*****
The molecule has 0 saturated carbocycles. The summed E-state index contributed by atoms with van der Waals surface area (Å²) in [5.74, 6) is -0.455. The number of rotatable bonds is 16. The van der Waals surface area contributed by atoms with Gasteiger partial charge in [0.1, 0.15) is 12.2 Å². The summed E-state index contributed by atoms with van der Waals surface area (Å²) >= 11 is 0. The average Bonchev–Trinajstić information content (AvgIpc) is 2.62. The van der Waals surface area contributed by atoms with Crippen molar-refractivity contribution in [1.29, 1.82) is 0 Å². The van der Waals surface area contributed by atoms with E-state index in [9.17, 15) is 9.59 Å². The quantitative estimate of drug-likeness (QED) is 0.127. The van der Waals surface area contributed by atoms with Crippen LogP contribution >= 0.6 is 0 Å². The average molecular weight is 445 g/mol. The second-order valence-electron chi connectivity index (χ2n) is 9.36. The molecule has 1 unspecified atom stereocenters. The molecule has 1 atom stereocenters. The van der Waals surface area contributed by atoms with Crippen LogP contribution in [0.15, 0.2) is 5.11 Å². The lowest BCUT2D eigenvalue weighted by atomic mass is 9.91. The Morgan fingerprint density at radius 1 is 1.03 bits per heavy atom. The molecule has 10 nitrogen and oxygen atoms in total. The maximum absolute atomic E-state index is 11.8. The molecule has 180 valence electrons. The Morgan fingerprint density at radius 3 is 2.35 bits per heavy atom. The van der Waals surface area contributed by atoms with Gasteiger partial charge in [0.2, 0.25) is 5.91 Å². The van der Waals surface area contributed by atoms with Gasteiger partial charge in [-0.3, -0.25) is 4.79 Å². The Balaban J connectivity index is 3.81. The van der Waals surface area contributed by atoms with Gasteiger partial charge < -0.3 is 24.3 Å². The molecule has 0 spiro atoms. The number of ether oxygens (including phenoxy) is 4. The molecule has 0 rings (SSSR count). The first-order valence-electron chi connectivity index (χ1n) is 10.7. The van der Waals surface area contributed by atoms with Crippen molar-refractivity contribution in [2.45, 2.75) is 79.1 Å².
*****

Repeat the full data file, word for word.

The molecule has 0 saturated carbocycles. The summed E-state index contributed by atoms with van der Waals surface area (Å²) in [5.74, 6) is -0.455. The number of rotatable bonds is 16. The van der Waals surface area contributed by atoms with Gasteiger partial charge in [0.1, 0.15) is 12.2 Å². The summed E-state index contributed by atoms with van der Waals surface area (Å²) >= 11 is 0. The average Bonchev–Trinajstić information content (AvgIpc) is 2.62. The van der Waals surface area contributed by atoms with Crippen molar-refractivity contribution in [1.29, 1.82) is 0 Å². The van der Waals surface area contributed by atoms with E-state index in [9.17, 15) is 9.59 Å². The quantitative estimate of drug-likeness (QED) is 0.127. The van der Waals surface area contributed by atoms with Crippen LogP contribution >= 0.6 is 0 Å². The average molecular weight is 445 g/mol. The second-order valence-electron chi connectivity index (χ2n) is 9.36. The molecule has 1 unspecified atom stereocenters. The molecule has 1 atom stereocenters. The van der Waals surface area contributed by atoms with Crippen LogP contribution in [0.15, 0.2) is 5.11 Å². The lowest BCUT2D eigenvalue weighted by atomic mass is 9.91. The Morgan fingerprint density at radius 1 is 1.03 bits per heavy atom. The molecule has 10 nitrogen and oxygen atoms in total. The maximum absolute atomic E-state index is 11.8. The molecule has 180 valence electrons. The Morgan fingerprint density at radius 3 is 2.35 bits per heavy atom. The van der Waals surface area contributed by atoms with Gasteiger partial charge in [0.2, 0.25) is 5.91 Å². The van der Waals surface area contributed by atoms with Gasteiger partial charge in [-0.3, -0.25) is 4.79 Å². The Balaban J connectivity index is 3.81. The van der Waals surface area contributed by atoms with Gasteiger partial charge < -0.3 is 24.3 Å². The molecule has 0 spiro atoms. The number of ether oxygens (including phenoxy) is 4. The molecule has 0 rings (SSSR count). The first-order valence-electron chi connectivity index (χ1n) is 10.7. The van der Waals surface area contributed by atoms with Crippen molar-refractivity contribution in [2.45, 2.75) is 79.1 Å².